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Publication numberUS7153367 B2
Publication typeGrant
Application numberUS 10/898,018
Publication dateDec 26, 2006
Filing dateJul 23, 2004
Priority dateMay 28, 2004
Fee statusLapsed
Also published asCN1702192A, CN100513635C, DE502004001811D1, EP1617456A1, EP1617456B1, US20050263078
Publication number10898018, 898018, US 7153367 B2, US 7153367B2, US-B2-7153367, US7153367 B2, US7153367B2
InventorsRalph Lindenberg, Michael Konig, Uwe Schussler, Stefan Bangert
Original AssigneeApplied Materials Gmbh & Co. Kg
Export CitationBiBTeX, EndNote, RefMan
External Links: USPTO, USPTO Assignment, Espacenet
Drive mechanism for a vacuum treatment apparatus
US 7153367 B2
Abstract
The invention relates to a drive mechanism for a vacuum treatment apparatus by which substrate holders can be transported around an axis (A—A) from an entrance airlock to an exit airlock. A stationary supporting column (1) is disposed in the center and on it a rotatory drive chamber (6) is borne which has control rods (9) for a rotation and a radial displacement of the substrate holders. In the rotatory drive chamber (6), a motor (4) and rotatory displacement drives for the control rods (9) are arranged on the supporting column (1), the control rods being in active connection each with a corresponding substrate holder. To solve the problem of carrying substrates through the vacuum treatment apparatus, even substrates of great area, smoothly, at a slight angle to the vertical, not fastened to the substrate holders, it is provided that a) the motor (4) is joined to a stationary bearing carrier (5) in which a rotatory star-shaped array of cantilevers (14) is mounted, b) the cantilevers (14) are articulated at one end to bell-crank levers (16), each of which has a pivot pin (17), c) the other end of each of the bell-crank levers (16) is articulated to one of the control rods (9), and that d) the pivot pins (17) of the bell-crank levers (16) are guided in a first stationary radial cam (11) whose shape determines the radial movements of the control rods (9). A periodic, variable superposition of the radial movements is performed by variable tangential movements produced by a second stationary radial cam (12) with a bell-crank lever which is joined by a link (24) to the drive chamber (6).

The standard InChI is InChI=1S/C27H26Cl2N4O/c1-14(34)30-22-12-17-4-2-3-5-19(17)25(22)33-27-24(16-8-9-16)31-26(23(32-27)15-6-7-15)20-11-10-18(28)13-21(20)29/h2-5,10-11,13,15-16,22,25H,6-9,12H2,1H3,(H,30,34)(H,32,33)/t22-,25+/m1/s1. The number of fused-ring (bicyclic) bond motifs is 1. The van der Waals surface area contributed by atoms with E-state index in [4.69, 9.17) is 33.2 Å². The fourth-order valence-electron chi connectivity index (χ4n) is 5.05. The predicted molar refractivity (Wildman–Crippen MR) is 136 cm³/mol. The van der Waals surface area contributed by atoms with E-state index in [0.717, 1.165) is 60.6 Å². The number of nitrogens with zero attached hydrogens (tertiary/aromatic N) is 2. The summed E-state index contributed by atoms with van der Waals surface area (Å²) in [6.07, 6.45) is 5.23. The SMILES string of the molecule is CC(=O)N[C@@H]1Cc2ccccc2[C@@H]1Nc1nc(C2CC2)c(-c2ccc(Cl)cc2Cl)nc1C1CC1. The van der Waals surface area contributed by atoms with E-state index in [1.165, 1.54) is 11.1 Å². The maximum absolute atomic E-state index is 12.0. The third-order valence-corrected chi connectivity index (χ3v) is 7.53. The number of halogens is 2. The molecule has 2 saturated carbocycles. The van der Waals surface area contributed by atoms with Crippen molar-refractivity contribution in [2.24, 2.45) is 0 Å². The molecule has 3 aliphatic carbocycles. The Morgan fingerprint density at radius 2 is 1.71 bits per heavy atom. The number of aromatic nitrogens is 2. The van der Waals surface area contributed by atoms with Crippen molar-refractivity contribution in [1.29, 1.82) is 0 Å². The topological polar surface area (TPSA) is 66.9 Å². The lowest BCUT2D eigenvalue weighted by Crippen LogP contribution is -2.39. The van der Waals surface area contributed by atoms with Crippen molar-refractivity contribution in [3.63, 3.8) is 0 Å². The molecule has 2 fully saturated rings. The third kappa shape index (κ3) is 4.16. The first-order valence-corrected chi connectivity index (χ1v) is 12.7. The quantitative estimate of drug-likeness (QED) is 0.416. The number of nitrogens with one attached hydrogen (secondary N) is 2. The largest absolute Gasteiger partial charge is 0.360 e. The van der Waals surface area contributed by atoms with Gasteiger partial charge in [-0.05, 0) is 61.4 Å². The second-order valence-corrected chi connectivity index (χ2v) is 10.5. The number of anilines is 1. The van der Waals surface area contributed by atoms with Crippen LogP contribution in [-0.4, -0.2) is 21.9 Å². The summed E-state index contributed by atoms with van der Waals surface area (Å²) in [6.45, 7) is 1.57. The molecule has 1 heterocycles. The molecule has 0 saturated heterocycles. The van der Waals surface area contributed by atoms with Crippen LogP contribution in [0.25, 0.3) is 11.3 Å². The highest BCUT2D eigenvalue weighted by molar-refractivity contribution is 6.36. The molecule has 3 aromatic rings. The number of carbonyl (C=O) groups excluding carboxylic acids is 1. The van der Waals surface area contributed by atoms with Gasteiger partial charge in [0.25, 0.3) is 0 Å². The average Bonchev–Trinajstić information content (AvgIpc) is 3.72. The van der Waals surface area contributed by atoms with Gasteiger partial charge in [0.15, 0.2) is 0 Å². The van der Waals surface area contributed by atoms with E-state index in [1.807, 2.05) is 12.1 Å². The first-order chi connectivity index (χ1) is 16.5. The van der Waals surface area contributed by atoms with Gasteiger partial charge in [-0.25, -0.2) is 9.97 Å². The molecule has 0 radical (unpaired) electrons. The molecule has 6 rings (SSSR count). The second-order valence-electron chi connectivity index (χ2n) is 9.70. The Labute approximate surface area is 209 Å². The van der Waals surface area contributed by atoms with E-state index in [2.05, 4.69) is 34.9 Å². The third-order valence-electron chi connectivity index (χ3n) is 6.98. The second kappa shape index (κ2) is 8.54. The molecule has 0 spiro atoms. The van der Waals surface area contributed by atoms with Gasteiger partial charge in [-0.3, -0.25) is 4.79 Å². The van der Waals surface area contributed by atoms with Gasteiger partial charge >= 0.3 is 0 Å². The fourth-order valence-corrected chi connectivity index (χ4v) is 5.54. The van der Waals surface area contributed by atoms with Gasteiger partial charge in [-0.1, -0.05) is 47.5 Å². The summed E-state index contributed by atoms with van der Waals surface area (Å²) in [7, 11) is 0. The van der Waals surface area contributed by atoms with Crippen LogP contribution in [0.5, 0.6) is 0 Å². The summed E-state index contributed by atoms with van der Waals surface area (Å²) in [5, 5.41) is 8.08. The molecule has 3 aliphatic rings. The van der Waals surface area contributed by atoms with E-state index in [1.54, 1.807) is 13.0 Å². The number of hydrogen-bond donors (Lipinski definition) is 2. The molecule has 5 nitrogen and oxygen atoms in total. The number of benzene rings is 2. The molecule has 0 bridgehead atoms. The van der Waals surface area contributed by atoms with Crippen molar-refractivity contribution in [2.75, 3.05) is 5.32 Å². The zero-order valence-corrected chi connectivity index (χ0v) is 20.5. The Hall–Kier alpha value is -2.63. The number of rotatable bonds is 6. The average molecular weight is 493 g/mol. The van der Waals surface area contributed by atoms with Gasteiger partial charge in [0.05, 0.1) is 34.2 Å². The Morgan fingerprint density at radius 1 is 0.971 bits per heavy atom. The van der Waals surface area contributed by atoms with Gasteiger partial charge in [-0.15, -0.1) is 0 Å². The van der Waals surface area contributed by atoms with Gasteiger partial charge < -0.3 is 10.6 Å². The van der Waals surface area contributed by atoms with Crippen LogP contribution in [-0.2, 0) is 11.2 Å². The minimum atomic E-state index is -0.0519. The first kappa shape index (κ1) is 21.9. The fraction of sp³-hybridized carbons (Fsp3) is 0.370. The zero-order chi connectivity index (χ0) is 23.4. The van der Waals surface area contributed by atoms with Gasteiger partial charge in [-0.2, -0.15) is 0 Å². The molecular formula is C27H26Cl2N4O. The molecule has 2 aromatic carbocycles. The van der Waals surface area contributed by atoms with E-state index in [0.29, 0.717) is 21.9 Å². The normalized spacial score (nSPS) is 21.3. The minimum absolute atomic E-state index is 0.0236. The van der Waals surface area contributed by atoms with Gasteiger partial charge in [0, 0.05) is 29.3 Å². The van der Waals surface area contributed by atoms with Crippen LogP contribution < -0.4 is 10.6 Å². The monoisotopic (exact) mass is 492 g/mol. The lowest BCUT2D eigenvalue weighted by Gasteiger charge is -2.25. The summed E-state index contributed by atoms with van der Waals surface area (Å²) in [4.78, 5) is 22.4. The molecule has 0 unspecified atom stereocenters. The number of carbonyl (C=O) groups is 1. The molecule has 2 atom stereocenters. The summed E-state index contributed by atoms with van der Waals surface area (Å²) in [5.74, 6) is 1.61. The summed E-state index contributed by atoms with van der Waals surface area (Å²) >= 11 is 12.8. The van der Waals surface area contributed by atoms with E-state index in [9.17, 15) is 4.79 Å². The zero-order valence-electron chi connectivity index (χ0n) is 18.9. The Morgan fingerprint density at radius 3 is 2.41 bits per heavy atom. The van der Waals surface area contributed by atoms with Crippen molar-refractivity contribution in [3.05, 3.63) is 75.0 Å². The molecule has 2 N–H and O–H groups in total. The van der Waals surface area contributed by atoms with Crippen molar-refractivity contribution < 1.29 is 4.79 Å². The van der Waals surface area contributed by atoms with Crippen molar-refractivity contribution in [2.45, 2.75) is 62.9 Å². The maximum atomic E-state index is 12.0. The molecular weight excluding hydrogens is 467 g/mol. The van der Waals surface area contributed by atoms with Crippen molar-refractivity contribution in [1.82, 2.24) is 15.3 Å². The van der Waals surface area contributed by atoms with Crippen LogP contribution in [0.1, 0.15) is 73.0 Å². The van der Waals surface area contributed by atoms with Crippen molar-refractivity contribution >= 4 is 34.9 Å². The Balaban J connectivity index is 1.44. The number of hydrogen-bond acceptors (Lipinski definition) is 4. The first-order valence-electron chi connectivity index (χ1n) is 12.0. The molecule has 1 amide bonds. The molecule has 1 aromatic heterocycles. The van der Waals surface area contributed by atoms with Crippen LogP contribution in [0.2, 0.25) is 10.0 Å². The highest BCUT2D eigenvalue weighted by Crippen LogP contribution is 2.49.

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Claims(18)
1. A drive mechanism for a vacuum treatment apparatus, by which a plurality of substrate holders can be transported on a circulation path surrounding an axis (A—A) from an entry airlock through at least one treatment chamber to an exit airlock comprising: a stationary supporting column being disposed in the center of the circulation path and on it a rotatable drive chamber is borne, on the outsides of which control rods are disposed for a rotation and a radial displacement of the substrate holders, a stationary motor being fastened on the supporting column in the rotatable drive chamber and rotatable displacing drives are disposed for the control rods and penetrate one of the walls of the drive chamber and are in working connection each with a corresponding substrate holder, wherein
a) the motor is connected with a fixed bearing housing in which a rotatable star-shaped arrangement of cantilevers is mounted concentrically with the supporting column,
b) the cantilevers are joined articulately with one end of double-arm bell-crank levers which have each at least one pivot pin,
c) the other end of the bell-crank levers is articulated with one end of the control rods, and
d) the pivot pins of the bell-crank levers are guided in a first fixed radial cam whose shape determines the radial movements of the control rods.
2. A drive mechanism according to claim 1, wherein the control rods are held in radial guides which are fastened to the rotatable drive chamber.
3. A drive mechanism according to claim 1, wherein the first radial cam is disposed in a stationary control plate underneath the bell-crank levers.